Council of Europe pushes for action against corruption in FIFA and match-fixing
In a meeting on Wednesday, a committee of the Parliamentary Assembly of the Council of Europe took further steps in fighting unethical behaviour in sport when it unanimously adopted two resolutions proposing actions for ensuring good governance and ethics in sport and combatting match-fixing.
(Updated 16 March 2012)
FIFA should initiate an internal investigation into the claims that the candidates in its recent presidential election used their positions to obtain “unfair advantages for themselves or for potential voters”, stressed a committee of the Parliamentary Assembly of the Council of Europe (PACE).
Particularly the successful candidate from FIFA’s last Presidential election, Sepp Blatter, who was elected to his fourth term as President of football’s world governing body, should be scrutinised said the PACE’s Committee on Culture, Science, Education and Media, which met on Wednesday to approve a report on ‘Good governance and ethics in sport’.
Blatter ended up running unopposed in the FIFA elections last June as the rival candidate, Mohamed bin Hammam, withdrew because of accusations that he was bribing voters. Bin Hammam argues that it was a conspiracy and has challenged FIFA’s lifetime ban from football in the Court of Arbitration for Sport.
The committee also requested transparency from FIFA regarding the ISL case, where several FIFA Executives are alleged to have been involved in receiving bribes in exchange for offering television rights to Swiss sports promoter ISL. The committee requested that FIFA make available all documents regarding the case. Blatter has previously stated that he was willing to publish all ISL-related documents but has so far failed to do so.
A draft resolution was adopted unanimously, in which the committee stated that FIFA should “cast full light on the facts underlying the various scandals which, in recent years, have tarnished its image and that of international football”.
Harmonised laws against match-fixing
The Committee on Culture, Science, Education and Media furthermore agreed that the problem of match-fixing has become so great that new harmonised laws are urgently needed. The committee unanimously called on the 47 member states of the Council of Europe and asked them to “draw up a convention – or binding international treaty – against match-fixing and illegal betting.”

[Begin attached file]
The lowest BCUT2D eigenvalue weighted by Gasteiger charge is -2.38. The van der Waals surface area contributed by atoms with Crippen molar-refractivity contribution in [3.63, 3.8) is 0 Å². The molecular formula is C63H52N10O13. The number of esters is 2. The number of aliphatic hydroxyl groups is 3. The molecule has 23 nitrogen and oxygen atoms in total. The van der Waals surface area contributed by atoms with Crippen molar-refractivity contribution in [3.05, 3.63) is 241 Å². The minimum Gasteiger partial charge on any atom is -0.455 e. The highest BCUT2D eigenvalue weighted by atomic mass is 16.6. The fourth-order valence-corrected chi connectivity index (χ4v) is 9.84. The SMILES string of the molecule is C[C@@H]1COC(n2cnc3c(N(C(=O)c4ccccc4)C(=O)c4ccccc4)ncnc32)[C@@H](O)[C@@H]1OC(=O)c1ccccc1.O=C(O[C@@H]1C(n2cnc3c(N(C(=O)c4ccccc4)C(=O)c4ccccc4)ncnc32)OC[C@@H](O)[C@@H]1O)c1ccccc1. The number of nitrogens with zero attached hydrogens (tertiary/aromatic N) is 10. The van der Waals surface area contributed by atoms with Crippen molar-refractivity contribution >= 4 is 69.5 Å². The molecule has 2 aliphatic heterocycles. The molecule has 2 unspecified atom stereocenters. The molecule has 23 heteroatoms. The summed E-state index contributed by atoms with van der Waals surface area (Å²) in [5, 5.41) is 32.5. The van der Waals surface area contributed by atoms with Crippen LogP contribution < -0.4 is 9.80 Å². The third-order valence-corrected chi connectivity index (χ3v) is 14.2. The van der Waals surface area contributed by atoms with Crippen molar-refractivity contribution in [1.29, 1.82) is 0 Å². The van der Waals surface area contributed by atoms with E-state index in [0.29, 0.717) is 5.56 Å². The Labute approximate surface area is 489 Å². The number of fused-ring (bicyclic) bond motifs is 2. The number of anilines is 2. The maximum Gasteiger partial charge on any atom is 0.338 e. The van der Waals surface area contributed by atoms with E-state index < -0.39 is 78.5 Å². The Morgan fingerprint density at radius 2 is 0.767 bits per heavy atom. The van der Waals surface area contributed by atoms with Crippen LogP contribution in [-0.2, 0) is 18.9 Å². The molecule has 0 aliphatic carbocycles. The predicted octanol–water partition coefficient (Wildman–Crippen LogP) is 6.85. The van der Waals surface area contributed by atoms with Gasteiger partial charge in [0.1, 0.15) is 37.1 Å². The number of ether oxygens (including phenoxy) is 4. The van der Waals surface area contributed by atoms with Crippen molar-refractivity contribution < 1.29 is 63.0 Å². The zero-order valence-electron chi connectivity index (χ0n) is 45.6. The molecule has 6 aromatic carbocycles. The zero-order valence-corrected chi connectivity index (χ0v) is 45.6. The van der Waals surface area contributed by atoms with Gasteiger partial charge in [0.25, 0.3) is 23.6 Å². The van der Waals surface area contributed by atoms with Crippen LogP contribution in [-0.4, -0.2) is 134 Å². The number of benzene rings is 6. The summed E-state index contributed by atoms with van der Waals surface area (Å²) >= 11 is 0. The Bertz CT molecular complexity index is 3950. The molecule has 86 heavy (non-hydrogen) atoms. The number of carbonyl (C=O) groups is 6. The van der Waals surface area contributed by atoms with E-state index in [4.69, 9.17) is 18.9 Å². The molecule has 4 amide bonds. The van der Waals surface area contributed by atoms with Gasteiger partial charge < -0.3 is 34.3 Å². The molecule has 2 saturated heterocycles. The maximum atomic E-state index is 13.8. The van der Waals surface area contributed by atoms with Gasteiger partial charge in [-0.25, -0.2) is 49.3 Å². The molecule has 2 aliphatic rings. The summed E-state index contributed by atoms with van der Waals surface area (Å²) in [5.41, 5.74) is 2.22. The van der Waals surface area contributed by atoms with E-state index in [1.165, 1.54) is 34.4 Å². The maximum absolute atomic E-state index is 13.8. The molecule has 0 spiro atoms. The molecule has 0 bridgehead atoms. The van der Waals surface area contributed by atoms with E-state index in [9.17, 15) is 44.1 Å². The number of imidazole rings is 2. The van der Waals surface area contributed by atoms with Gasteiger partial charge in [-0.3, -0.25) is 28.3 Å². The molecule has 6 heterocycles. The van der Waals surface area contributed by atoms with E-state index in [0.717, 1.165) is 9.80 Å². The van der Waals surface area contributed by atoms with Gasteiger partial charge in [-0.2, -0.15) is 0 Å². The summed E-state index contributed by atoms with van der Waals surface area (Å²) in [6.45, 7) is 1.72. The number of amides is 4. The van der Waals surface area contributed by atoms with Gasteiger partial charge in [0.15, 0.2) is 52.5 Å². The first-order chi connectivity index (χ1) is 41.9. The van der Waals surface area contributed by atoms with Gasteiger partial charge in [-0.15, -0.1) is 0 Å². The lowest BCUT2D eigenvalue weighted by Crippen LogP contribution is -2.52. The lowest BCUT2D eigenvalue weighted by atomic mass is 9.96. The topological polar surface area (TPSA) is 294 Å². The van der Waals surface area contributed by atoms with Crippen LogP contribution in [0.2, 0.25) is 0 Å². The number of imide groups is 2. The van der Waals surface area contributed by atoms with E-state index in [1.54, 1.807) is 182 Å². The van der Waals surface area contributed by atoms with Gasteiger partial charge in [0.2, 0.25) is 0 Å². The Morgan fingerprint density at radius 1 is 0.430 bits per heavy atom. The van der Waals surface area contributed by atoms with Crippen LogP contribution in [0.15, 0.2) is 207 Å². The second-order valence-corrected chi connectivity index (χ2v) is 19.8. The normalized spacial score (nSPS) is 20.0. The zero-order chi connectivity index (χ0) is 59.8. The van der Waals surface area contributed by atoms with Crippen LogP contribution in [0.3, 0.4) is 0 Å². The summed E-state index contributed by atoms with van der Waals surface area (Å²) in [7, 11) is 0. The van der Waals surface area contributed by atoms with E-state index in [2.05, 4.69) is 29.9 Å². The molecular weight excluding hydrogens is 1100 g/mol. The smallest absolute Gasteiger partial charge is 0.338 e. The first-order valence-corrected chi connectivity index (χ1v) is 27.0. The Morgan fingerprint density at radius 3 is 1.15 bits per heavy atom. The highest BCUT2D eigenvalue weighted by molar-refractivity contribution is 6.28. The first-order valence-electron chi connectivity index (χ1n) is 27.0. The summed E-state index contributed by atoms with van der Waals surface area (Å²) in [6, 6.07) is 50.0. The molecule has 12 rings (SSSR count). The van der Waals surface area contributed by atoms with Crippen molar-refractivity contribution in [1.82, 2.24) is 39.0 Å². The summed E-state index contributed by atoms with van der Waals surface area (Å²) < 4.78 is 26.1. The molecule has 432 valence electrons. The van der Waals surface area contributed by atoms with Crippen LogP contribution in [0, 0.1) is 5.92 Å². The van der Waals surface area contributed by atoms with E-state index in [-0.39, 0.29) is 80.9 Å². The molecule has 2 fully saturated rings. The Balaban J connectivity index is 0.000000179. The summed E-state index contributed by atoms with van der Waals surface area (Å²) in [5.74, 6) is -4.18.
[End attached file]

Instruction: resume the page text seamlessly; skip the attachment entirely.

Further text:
The committee continued to propose specific measures that might be taken in the meantime, proposing a ban on betting on lower-division football matches and amateur competitions, as these competitions might be “vulnerable to attempted corruption”.
Further suggestions included working more with betting operators to identify suspicious bets, teaching young athletes about the risks of accepting money for altering their performance, closer cooperation with national and international police to enhance the effectiveness of the investigations and ensuring that sports fraud is made a criminal offence.
It also called on international sports organisations to “act together in a coordinated manner to combat match-fixing, while defining the expected contributions and specific role of each international federation”, and to set up a supervisory body within each sports federation with appropriate power and means to investigate.
Sport ministers will look at possible convention
At the Sport Ministers’ Conference in Belgrade on the 15th of March the members agreed on a resolution that invites the Enlarged Partial Agreement on Sport (EPAS) – an initiative under the Council consisting of 33 European countries and 19 partners from the sports world, including UEFA – to launch the negotiation of a possible new international convention against the manipulation of sports results and notably match-fixing.
According to the resolution the purpose should be “to establish an appropriate framework of commitment and co-operation to fight this scourge”.
Read the resolution adopted by the 12th Council of Europe Conference of Ministers responsible for Sport.
PACE is a part of the Council of Europe and represents Council's 47 member states. The texts adopted by PACE – recommendations, resolutions and opinions – serve as guidelines for the Committee of Ministers, national governments, parliaments and political parties.